This map comes from Field Notes I of the Detroit Geographic and Expedition Institute.
I only recently learned more about the significance of the Hungarian population’s concentration in Southwest Detroit from the Old Delray Project. Delray was at times was called “Hunkytown” or “Little Hungry” due to the strength of this cultural population.
“A lot of residents call their neighborhood “Death Valley.” They complain about the huge trucks that rumble down the streets from Zug Island and other nearby industrial sites.
They recall fondly the great Hungarian Fancy Pastry bakery shop where you could get rum and walnut tortes. But the bakery moved to Allen Park. And the trucks keep running. And the factories that remain keep belching soot and grime across the aging, dilapidated buildings that once made Delray a place where people yearned to live.”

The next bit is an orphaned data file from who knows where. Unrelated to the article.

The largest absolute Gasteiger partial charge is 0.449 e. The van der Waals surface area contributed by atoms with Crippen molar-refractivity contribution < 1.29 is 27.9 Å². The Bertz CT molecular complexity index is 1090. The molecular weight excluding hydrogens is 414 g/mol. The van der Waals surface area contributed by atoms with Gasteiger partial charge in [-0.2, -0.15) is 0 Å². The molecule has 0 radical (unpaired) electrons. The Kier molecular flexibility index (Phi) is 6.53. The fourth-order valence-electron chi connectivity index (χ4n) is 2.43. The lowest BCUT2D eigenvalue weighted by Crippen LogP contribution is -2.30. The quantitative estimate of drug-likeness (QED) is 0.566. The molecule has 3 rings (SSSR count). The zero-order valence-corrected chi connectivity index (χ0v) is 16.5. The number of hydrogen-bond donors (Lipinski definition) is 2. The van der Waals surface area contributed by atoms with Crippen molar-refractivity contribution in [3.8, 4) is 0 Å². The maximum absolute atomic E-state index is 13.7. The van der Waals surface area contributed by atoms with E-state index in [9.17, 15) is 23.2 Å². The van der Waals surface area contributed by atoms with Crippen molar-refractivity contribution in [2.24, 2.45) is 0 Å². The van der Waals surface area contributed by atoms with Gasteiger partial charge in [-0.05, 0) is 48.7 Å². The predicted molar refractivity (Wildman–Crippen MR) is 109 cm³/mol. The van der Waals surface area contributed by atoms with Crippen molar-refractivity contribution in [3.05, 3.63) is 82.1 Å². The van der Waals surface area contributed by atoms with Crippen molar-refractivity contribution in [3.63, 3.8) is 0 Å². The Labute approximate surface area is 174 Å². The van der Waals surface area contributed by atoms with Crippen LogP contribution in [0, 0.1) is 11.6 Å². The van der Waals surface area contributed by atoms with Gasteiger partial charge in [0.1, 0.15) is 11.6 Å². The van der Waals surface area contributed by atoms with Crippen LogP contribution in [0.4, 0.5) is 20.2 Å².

Delray was at one time its own incorporated village before being annexed by Detroit in 1906. The area used to be known as Belgrade, but Augustus D. Burdeno returned from the Mexican-American War in 1851 and convinced the residents to rename it after a village he had passed through in Mexico called “Del Ray.” The historic Fort Wayne is located in the northeastern corner of the area Zug Island is not far off.
This is the neighborhood where the new Detroit River International Crossing is planned to demolish most of the historic and blighted buildings.
Anyone ever visit Szabo’s Hungarian Meat Market or Kovacs Bar (closed 2011)?